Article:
Bloomberg the Company & Products

Bloomberg Anywhere Login


Connecting decision makers to a dynamic network of information, people and ideas, Bloomberg quickly and accurately delivers business and financial information, news and insight around the world.


Financial Products

Enterprise Products


Customer Support

  • Americas

    +1 212 318 2000

  • Europe, Middle East, & Africa

    +44 20 7330 7500

  • Asia Pacific

    +65 6212 1000


Industry Products

Media Services

Follow Us

Mall of America Boosts Security After Attack in Nairobi

Mall of America
The Mall of America, which opened in 1992, has more than 520 stores, an indoor amusement park, an aquarium and a movie theater in Bloomington, Minnesota. Photographer: Bill Pugliano/Liaison via Getty Images

Sept. 25 (Bloomberg) -- Mall of America, the largest U.S. shopping center and entertainment complex, said it’s increasing security after Islamist militants attacked a Kenyan mall, killing at least 67 civilians.

The suburban Minneapolis mall, owned by real estate development and finance company Triple Five Group of Edmonton, Alberta, is monitoring the news from Nairobi and working with law-enforcement agencies, the center’s management said today in an e-mailed statement. The Bloomington, Minnesota, property, which opened in 1992, has more than 520 stores, an indoor amusement park, an aquarium and a movie theater.

“Mall of America has implemented extra security precautions,” according to the statement. “Some may be noticeable to guests, and others won’t be. We will continue to follow the situation, along with law enforcement, and will remain vigilant as we always do in similar situations.”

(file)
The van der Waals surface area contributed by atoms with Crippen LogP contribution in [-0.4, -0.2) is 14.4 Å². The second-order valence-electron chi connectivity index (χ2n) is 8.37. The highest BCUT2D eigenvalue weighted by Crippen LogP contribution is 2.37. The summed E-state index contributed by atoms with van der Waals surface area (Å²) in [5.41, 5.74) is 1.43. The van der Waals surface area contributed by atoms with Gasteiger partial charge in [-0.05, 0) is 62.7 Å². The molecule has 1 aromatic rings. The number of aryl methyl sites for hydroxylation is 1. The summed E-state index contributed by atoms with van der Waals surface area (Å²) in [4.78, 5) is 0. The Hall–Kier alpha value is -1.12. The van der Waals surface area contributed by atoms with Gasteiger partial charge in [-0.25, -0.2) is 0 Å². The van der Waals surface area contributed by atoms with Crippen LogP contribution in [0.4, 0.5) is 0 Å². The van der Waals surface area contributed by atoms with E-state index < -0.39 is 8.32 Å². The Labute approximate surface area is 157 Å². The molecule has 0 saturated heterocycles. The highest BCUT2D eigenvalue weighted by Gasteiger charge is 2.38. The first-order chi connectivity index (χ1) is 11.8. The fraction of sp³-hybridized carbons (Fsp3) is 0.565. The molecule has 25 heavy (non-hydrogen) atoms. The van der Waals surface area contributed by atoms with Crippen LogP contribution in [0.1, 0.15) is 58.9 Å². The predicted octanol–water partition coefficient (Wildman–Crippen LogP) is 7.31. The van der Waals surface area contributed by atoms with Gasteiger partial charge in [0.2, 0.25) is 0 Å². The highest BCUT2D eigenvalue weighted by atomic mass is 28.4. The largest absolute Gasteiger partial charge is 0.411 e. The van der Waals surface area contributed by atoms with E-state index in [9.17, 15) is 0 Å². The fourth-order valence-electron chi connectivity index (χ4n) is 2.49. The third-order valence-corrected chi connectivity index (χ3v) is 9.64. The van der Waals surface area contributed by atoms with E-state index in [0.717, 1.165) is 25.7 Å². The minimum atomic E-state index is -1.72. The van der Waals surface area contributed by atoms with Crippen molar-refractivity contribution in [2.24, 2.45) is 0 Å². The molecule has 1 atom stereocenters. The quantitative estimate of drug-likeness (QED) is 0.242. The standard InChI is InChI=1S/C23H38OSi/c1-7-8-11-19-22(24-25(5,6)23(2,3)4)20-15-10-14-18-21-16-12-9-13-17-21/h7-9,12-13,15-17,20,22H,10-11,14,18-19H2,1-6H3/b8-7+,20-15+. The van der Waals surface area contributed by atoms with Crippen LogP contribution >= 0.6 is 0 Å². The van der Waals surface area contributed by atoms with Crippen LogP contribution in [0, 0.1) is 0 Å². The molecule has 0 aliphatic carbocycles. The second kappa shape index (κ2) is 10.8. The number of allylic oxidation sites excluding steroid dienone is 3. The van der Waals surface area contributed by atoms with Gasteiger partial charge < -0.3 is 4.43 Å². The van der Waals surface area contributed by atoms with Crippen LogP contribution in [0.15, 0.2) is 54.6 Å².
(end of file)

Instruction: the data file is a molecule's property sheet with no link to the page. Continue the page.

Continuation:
U.S. mall owners face the challenge of protecting sprawling properties filled with hundreds of people without disrupting business. After an attack such as the one in Nairobi, the companies may ask local police for patrol cars at their properties or bring in additional security officers, said Malachy Kavanagh, a spokesman for the International Council of Shopping Centers, a New York-based trade group.

The death toll from the four-day assault is the worst since al-Qaeda bombed the U.S. Embassy in downtown Nairobi in August 1998, killing 213 people. Three floors in the building collapsed during the attack, leaving an unknown number of bodies buried beneath the rubble, Kenyan President Uhuru Kenyatta said yesterday.

‘Reasonably Secure’

Security at shopping centers varies by country and the perceived threat level for potential attacks, Kavanagh said.

“Most malls are reasonably secure, given their mission that they have to cater to the public,” William Nesbitt, president of Security Management Services International Inc., a Newbury Park, California-based consulting firm, said in a phone interview. “Basically malls need to be open to the public.”

Some U.S. malls, because they’re often among the largest buildings in a city and heavily trafficked, have a police officer on site, Kavanagh said. Retail centers may house police substations as well.

The Bloomington Police Department has a substation in Mall of America, according to the property’s website. The center’s security force has been the subject of a reality television program, “Mall Cops: Mall of America,” on the TLC cable network.

‘Top Priority’

Mall of America didn’t disclose details of its security plans. General Growth Properties Inc., the second-largest U.S. mall owner, doesn’t discuss specific parts of its safety programs “in order to avoid compromising our efforts,” said David Keating, a spokesman for the Chicago-based company.

“The safety and security of our shoppers, retailers and employees are always a top priority, not just when tragedies occur,” he said in an e-mail

Les Morris, a spokesman for Indianapolis-based Simon Property Group Inc., the world’s largest mall owner, and Katy Dickey, a Los Angeles-based spokeswoman for Westfield Group, declined to comment on their companies’ security measures.

To contact the reporter on this story: Brian Louis in Chicago at

To contact the editor responsible for this story: Kara Wetzel at

Please upgrade your Browser

Your browser is out-of-date. Please download one of these excellent browsers:

Chrome, Firefox, Safari, Opera or Internet Explorer.